ANALYSIS: Food logistics in the Middle East
Of the more than ten million tonnes of food mobilised within the UAE each year, including imports and local production, it is thought about 3.27 million tonnes is wasted. This is enough food to fill 136,250 trucks.
And if a truck load of food could be worth, on average, AED 100,000 ($27,225), the annual cost of food waste in the UAE is a staggering AED 13.6 billion ($3.7bn).
“The figures speak for themselves and highlight the need for the industry to look at responsibly reducing food waste throughout the supply chain process,” says Brent Melvin, general manager of supply chain solutions, Massar Solutions, the company that crunched the numbers to highlight the need to eliminate chinks in the supply chain.
“Although some element of waste cannot be prevented, reducing its scale will deliver significant economic, social and environmental benefits. F&B fleet operators play a critical role here, just as much as production and distribution companies,” he continues, adding that there is an urgent need to increase the level of efficiency of F&B fleets and logistics operations.
Using technology to ensure the quality of food is maintained throughout the supply chain would help and Melvin says about 5% of food loss can be reduced through intelligent logistics, which covers real-time checks and driver training.
Massar Solutions, a vehicle rental, fleet management and supply chain services provider based in Abu Dhabi, works with clients operating in the UAE’s industrial and commercial sectors. Melvin, who joined Massar in October 2014 and is a veteran of the logistics industry having worked in transport for some 26 years, is clearly passionate about efficient supply chain management.
“Every aspect of logistics is different; it’s like having a huge jigsaw puzzle where all the pieces are the same but how they fit together is always different, which is what I like about it,” he shares.
“One customer’s needs will be different to another customer’s and you have to look at all the different subtle aspects involved. I enjoy fact finding, building up the solution, presenting the options and optimisation; we are able to highlight opportunities for improvements to companies. And supply chain being so vast is what makes it exciting,” he adds.
Massar Solutions moved into supply chain after securing an account that was operating in excess of 200 trucks and streamlining its set-up so that now Massar operates about 130 trucks for the client yet gets 20% more product onto shelves.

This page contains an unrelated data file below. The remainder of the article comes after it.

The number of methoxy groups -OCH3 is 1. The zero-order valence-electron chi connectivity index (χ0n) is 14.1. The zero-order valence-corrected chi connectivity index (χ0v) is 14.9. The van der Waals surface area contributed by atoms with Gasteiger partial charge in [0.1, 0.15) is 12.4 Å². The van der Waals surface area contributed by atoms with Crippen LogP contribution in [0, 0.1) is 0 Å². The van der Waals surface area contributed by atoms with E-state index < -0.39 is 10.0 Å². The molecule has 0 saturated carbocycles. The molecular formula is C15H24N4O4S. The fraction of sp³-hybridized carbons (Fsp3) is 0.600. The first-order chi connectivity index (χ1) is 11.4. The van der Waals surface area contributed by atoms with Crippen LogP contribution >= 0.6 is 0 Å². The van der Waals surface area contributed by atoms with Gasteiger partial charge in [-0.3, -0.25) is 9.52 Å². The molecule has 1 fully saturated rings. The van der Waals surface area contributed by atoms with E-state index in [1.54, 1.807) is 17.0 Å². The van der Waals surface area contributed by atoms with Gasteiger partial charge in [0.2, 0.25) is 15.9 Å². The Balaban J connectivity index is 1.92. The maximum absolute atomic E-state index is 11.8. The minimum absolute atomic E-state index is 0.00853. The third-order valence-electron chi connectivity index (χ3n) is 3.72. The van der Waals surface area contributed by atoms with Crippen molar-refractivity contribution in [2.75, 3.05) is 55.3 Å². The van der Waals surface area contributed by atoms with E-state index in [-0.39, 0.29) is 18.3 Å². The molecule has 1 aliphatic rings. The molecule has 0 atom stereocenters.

“Logistics is always about maximising your asset utilisation so you minimise your cost,” Melvin says.
“That is done through a process of control, planning, correct routing, and management of drivers. For the customer, there is a massive financial gain,” he adds.
Massar owns almost 10,000 vehicles and manages nearly 7,000 more, belonging to customers across the UAE.
“We are more into the food side of the business for distribution and supply chain than anywhere else right now and we also offer warehousing space for +18 degrees and +5 degrees (ambient and chilled). Right now, we are following customer requirement,” Melvin reports.
Elaborating, he tells Logistics Middle East there is a shift happening in the food logistics market at present.
“What we have seen in the past was very little consistent cold chain integrity because manufacturers of food stuffs would tend to buy their own vehicles, and you have to ask, are you a transporter or a food producer?
“Increasingly now we’re seeing customers wanting to move their fleets off their balance sheets to focus on their core business of producing food.
“That means there is an opportunity; however to fulfil that opportunity you have to have capital because vehicles are not inexpensive. A reefer truck, which is refrigerated to carry freight at specific temperatures, is a massive investment.”
Owing to this shift in customer needs, Massar has been able to step in and support the regional cold chain.
Melvin explains: “We come along and say we will buy your existing fleet, replace it with new trucks, manage those new trucks for you and make sure your cold chain integrity is maintained.
“We are seeing a paradigm shift towards this thinking, so from that perspective we foresee a more requirements in the near future.”
Based on customer demand, Massar is beginning cross border operations but Melvin notes it is “competing in a difficult space” because its offering is slightly more expensive than the market offering.
Explaing what he means by this, he comments: “You can go to the fruit and vegetable market in Dubai, find half a dozen empty trucks waiting to drive a truck load of stuff across the GCC, and negotiate with a driver one-on-one. This is all good and well if you’re willing to trust the driver to, first of all, actually deliver your product and, second, not to switch off his reefer engine.
“The cost of diesel here is not that cheap when you consider what these trucks consume and some drivers have the behaviour quite often of switching off the reefer [to save money].”
The outcome of this does not sound conducive to getting high-quality product onto shelves for people to cook at home or for getting safe produce to the region’s restaurants.
Melvin walks us through a common scenario: “The product is loaded at -18 degrees because when the driver arrives, the truck is cold and ready for loading. He then leaves the customer’s loading site and switches off the reefer engine, and drives for a number of hours.
“It’s an insulated trailer, so what happens is the -18 degrees gradually becomes -15, -14 or -13 before he switches on the reefer engine again; this is common practice and a known circumstance. He will then draw that temperature back down to -18 before switching the reefer off again, and so it goes on – this is the behaviour.
“Now, if you’re crossing into the GCC [starting in the UAE], you can expect a clearance period seldom shorter than 48 hours and, to get into Saudi, perhaps five days. And then you have to drive across Saudi if you’re going onto Kuwait, Qatar or Bahrain.
“So, let’s say it’s a five or six day journey to get to Dammam in Saudi – can you imagine your product going through the cycle of frozen, not so frozen, frozen again for five or six days? It could very well be compromised.
Continuing, he highlights why the integrity of the cold chain can also be jeopardised by the condition of the truck itself.